Registry Advantage SoftwareArchitecture
Registry Advantage has developed a proprietary Shared Registry System based on a three-tier software architecture that supports:
The software architecture supports multiple server clusters for the SRS, DNS and Whois servers that can reside at several geographic locations. A master server cluster contains configuration information for all other clusters (which are called satellites). The master is responsible for keeping distributed logs, issuing warnings to operators, caching updates to minimize database load, initializing new servers in the other clusters, and distributing updates to DNS and Whois satellite servers. In the event of catastrophic master failure, the satellite clusters will still continue to function. This master-satellite arrangement (as illustrated in Figure 1) provides for independent operation to ensure fault tolerance, while centralizing management tasks to aid scalability.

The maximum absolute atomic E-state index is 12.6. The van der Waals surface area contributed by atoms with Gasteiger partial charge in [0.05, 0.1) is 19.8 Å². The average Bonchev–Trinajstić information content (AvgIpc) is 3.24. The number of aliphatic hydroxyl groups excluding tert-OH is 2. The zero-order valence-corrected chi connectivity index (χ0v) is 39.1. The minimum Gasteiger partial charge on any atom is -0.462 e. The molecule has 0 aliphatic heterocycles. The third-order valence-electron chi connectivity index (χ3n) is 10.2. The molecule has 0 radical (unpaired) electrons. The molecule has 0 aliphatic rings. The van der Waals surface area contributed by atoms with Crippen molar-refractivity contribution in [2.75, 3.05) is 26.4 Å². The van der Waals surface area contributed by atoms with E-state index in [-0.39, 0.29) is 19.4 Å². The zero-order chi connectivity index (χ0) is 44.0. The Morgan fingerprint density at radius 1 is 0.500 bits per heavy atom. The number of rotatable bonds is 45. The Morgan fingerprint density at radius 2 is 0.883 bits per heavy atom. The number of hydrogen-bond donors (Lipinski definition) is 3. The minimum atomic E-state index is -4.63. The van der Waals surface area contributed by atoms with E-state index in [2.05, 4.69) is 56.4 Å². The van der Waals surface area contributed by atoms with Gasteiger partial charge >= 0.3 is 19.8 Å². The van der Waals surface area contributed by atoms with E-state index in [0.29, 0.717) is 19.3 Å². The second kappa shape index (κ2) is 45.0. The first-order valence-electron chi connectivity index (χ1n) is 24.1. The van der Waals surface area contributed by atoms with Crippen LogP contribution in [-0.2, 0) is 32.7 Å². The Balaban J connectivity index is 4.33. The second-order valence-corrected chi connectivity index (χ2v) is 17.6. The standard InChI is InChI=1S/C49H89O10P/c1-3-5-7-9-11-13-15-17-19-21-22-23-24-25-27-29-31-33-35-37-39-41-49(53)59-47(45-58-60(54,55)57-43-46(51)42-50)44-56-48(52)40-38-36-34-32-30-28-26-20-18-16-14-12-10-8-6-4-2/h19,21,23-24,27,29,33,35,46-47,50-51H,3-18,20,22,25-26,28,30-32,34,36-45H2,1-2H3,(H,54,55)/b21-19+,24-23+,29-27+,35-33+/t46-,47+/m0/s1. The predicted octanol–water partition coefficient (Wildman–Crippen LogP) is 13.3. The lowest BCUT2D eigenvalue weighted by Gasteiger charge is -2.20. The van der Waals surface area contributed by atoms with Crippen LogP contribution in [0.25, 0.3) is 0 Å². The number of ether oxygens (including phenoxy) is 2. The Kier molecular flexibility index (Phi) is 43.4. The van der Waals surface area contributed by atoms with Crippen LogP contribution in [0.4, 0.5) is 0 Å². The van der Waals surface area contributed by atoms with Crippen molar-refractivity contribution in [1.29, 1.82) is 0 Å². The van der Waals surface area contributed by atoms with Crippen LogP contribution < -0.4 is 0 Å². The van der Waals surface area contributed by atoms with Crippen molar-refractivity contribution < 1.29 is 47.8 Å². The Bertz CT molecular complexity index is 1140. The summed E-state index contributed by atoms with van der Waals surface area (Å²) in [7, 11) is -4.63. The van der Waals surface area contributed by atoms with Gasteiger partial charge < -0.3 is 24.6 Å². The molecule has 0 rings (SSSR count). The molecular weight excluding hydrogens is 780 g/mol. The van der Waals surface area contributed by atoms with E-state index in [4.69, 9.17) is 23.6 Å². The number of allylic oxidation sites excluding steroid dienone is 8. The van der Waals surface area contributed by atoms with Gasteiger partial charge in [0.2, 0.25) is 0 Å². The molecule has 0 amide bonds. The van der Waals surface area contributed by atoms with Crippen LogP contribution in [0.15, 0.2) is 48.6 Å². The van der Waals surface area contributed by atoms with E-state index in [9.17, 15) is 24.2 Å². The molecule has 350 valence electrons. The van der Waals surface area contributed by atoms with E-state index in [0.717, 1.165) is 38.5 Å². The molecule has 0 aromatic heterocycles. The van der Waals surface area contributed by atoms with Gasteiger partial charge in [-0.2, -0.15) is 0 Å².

Figure 1 : Master-Satellite Relationship
Figure 2 shows the three-tier software architecture for Registry Advantage’s Shared Registry System. (Note that it does not show the “clients” for SRS, DNS and Whois, which might be defined as a separate tier.)
Figure 2: Software Architecture
The database layer, represented by the Oracle DBMS, receives registry data from a variety of applications, which can be customized based on the needs of a particular TLD. Currently, Registry Advantage supports all of the following server applications that make updates to the database layer:
For the .org TLD, Registry Advantage will provide registrars with access to the SRS using both the RRP and EPP protocols, as well as a web-based Account Management Interface.
Recent updates to registry data are retrieved from the Oracle DBMS by the master satellite, which caches these updates to subsequently send to the DNS and Whois satellite servers. The satellite servers contact the master on a periodic basis (e.g., once every minute) to inform the master as to their status and request new updates. Any updates to DNS or Whois information are sent to the satellite servers at this time.
As Figure 2 also shows, Registry Advantage runs a secondary cluster of BIND servers in the case of massive catastrophic failure. A batch process called the “Generator” extracts zone updates from the Oracle DBMS and passes them to the BIND servers.
Underlying Software Framework
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